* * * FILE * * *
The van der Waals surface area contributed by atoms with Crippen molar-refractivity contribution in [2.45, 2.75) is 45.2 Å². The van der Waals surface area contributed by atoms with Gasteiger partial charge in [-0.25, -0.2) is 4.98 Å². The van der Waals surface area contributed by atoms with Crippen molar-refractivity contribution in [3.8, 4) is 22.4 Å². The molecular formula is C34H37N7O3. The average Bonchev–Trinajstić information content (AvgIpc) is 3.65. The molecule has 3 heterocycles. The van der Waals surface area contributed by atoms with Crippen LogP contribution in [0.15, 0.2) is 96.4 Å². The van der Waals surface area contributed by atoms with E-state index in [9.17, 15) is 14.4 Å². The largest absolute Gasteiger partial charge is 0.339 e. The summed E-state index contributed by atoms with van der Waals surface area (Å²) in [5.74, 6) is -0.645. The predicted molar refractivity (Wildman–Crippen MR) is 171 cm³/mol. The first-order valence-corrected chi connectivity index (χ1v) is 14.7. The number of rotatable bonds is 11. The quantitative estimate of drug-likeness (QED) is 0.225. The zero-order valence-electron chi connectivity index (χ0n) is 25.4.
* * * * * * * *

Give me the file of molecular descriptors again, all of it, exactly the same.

The van der Waals surface area contributed by atoms with Crippen molar-refractivity contribution in [2.45, 2.75) is 45.2 Å². The van der Waals surface area contributed by atoms with Gasteiger partial charge in [-0.25, -0.2) is 4.98 Å². The van der Waals surface area contributed by atoms with Crippen molar-refractivity contribution in [3.8, 4) is 22.4 Å². The molecular formula is C34H37N7O3. The average Bonchev–Trinajstić information content (AvgIpc) is 3.65. The molecule has 3 heterocycles. The van der Waals surface area contributed by atoms with Crippen LogP contribution in [0.15, 0.2) is 96.4 Å². The van der Waals surface area contributed by atoms with E-state index in [9.17, 15) is 14.4 Å². The largest absolute Gasteiger partial charge is 0.339 e. The summed E-state index contributed by atoms with van der Waals surface area (Å²) in [5.74, 6) is -0.645. The predicted molar refractivity (Wildman–Crippen MR) is 171 cm³/mol. The first-order valence-corrected chi connectivity index (χ1v) is 14.7. The number of rotatable bonds is 11. The quantitative estimate of drug-likeness (QED) is 0.225. The zero-order valence-electron chi connectivity index (χ0n) is 25.4.